Once the transducers 1, 2 are referenced to a reference potential VM, the signal transmission circuits must also be referenced to said point. FIG. 2 shows the transmitter and receiver circuits associated with the transducers 1, 2 and adapted to the case where the reference potential VM is other than ground potential.

The receiver amplifier 210 and its resistors 209, 219 can be entirely analogous to the receiver amplifier 110 and its resistors 109 and 119. Nevertheless, the resistor 219 may be connected via a capacitor 229 to the reference potential VM. The switch blocks 211 and 212 with their switches 213 to 215 or 216 to 218 respectively are identical to the switch blocks 111 and 112 with their switches 113 to 115 and 116 to 118. Nevertheless, the switches 215 and 218 are connected to the reference potential VM and not to ground like the switches 115 and 118. Similarly, the additional switches 207 and 208 are similar to the additional switches 107 and 108, but they are connected to the reference potential VM rather than to ground. The resistors 204 and 206 of the divider bridges associated with the transducers 1 and 2 are likewise similar to the resistors 104 and 106, but they are connected respectively to the terminals 22 and 32 of the transducers 1 and 2 which are at the reference potential VM.

To take account of the existence of a reference potential as constituted by a midpoint VM, the transmission signal generator 200 is connected to the inputs of two pairs of logic gates 221 & 222 and 223 & 224. These logic gates 221, 222, 223, and 224 are preferably implemented in the same integrated circuit. The output of logic gate 221 is connected by a resistor 225 to the end of the resistor 204 which is not connected to the reference potential VM, and to the terminal 21 of the transducer 1. The output of logic gate 223 is similarly connected via a resistor 227 to the end of the resistor 206 that is not connected to the reference potential VM, and to the terminal 31 of transducer 2.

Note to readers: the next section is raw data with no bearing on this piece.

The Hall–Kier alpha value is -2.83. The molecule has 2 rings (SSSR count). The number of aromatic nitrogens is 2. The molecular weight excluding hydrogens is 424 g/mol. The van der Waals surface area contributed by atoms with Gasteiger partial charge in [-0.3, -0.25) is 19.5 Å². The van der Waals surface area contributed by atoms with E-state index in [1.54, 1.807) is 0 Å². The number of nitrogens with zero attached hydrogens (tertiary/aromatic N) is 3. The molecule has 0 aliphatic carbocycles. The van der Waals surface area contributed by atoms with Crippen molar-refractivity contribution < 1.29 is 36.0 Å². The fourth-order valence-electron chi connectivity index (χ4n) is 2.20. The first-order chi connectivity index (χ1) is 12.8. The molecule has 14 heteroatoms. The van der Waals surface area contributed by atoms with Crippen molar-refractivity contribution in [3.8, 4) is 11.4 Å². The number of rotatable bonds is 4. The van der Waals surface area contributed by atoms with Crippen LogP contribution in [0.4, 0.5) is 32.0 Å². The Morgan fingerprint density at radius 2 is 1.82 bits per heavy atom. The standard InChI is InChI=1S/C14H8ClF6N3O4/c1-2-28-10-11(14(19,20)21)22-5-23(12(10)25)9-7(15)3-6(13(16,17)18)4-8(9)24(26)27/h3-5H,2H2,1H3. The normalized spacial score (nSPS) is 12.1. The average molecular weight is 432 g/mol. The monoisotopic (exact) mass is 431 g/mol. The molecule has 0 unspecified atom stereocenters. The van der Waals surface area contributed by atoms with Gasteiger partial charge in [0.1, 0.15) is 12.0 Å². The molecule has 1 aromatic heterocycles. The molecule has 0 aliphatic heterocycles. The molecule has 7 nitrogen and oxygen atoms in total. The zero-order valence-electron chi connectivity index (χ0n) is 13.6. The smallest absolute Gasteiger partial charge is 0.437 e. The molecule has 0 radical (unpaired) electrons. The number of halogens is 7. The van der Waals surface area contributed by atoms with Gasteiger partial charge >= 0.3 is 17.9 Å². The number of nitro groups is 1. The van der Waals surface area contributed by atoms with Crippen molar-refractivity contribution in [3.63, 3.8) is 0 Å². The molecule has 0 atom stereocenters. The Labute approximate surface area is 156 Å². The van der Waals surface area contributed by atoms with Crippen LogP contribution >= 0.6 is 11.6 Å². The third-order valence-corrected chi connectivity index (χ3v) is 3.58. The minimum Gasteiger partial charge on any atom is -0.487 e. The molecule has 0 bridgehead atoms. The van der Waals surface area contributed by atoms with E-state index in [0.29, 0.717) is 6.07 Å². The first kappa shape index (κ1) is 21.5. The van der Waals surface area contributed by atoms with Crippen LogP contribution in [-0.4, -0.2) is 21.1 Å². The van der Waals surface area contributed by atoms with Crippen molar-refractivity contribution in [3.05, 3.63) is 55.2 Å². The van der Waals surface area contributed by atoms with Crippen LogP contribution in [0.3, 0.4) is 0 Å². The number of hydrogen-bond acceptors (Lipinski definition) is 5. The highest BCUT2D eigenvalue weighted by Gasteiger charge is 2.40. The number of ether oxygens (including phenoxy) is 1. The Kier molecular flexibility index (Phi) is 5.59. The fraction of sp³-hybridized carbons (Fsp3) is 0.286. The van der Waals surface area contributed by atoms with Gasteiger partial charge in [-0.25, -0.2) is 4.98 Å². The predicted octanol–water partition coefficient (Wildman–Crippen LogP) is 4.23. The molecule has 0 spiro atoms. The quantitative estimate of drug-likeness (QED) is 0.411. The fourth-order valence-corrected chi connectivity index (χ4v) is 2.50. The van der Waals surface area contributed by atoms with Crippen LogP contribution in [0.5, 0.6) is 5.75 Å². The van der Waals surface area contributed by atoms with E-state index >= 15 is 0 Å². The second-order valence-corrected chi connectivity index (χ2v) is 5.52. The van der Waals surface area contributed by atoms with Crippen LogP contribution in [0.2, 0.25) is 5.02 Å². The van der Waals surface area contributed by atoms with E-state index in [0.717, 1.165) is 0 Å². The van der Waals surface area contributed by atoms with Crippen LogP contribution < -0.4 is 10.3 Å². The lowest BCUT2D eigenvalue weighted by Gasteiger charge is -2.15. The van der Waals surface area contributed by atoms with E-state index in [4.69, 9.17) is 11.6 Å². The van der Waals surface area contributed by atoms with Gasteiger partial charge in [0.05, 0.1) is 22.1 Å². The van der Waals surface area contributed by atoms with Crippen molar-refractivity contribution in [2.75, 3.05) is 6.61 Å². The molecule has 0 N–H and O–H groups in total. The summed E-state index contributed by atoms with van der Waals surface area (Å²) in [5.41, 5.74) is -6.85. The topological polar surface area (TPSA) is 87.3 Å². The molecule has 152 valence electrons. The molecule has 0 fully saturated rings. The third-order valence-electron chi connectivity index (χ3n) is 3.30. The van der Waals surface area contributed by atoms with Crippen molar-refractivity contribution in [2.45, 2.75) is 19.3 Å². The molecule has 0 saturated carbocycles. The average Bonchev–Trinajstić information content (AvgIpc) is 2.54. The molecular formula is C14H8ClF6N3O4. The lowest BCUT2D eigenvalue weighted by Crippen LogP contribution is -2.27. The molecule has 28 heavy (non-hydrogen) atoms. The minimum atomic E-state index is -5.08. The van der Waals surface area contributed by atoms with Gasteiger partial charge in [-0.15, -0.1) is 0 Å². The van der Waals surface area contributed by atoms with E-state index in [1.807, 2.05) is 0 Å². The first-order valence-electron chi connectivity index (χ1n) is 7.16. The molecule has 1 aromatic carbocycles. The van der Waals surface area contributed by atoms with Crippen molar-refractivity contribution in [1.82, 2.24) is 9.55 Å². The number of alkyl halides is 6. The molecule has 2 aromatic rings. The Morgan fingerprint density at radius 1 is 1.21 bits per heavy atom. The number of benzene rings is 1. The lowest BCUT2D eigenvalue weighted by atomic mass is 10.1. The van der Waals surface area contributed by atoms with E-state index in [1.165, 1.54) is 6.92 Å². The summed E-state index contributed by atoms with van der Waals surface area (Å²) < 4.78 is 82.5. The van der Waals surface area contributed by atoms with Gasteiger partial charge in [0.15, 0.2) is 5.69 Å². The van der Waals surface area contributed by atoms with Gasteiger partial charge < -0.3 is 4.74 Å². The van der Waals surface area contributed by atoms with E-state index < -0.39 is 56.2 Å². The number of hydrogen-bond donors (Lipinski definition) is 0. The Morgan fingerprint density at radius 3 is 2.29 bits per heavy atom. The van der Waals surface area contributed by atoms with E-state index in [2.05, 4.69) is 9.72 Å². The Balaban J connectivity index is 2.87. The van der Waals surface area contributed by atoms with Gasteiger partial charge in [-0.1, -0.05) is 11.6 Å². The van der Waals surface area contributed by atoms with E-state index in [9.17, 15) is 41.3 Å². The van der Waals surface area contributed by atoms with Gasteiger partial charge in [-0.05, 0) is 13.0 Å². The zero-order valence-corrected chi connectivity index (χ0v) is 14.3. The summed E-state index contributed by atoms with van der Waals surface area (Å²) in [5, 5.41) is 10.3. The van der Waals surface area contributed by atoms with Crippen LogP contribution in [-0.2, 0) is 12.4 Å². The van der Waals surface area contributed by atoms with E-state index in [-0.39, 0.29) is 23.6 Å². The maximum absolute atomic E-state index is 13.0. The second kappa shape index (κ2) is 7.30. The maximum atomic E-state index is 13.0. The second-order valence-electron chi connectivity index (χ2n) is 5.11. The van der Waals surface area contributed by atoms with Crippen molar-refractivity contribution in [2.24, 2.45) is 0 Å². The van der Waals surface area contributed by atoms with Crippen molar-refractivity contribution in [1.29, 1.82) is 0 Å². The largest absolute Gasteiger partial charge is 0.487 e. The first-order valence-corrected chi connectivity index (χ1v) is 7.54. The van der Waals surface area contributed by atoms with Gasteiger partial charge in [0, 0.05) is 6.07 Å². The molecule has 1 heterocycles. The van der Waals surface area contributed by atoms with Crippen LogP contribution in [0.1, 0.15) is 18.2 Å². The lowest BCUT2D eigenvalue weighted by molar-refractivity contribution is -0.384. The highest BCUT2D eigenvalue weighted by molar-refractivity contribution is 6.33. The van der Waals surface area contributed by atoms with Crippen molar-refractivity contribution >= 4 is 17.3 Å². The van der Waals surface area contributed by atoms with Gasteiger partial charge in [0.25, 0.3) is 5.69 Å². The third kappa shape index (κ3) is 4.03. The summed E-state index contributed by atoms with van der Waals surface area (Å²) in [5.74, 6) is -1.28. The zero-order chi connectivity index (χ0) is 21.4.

In each pair, the other gate 222 or 224 is likewise connected via a respective other resistor 226 or 228 to the terminal 21 or 31 of the corresponding transducer.

As in the embodiment of FIG. 1, the resistors 225, 226, 227, and 228 are of resistances that are equal to within 0.1% and much greater than the output impedances of the logic gates 221 to 224 so as to guarantee no offset of the zero point while measuring speed.

Once the reference potential VM is equal to half the power supply voltage VPS from the batteries 237, and the resistors 225 to 228 are all of equal resistance, the potential P3 applied to the terminal 21 of the transducer 1, and similarly to the terminal 31 of the transducer 2, is equal to the mean of the potentials P1 and P2 output by the gates 221 & 222 or 223 & 224, as appropriate.

If P1 =0 and P2 =VPS, then P3 =VM. In which case there can be no transmission from the corresponding transducer.

Transmission takes place when, for components associated with a given transducer, P1 =VPS and P2 =VPS, so P3 =VPS, and then P1 =0 and P2 =0 so P3 =0.

The various measures recommended in the context of the present invention guarantee operation without zero drift by implementing simply and cheaply circuits that are not asymmetrical, and simultaneously enabling circuits to be implemented that consume little energy and can therefore operate on small power supply batteries giving a lifetime of several years.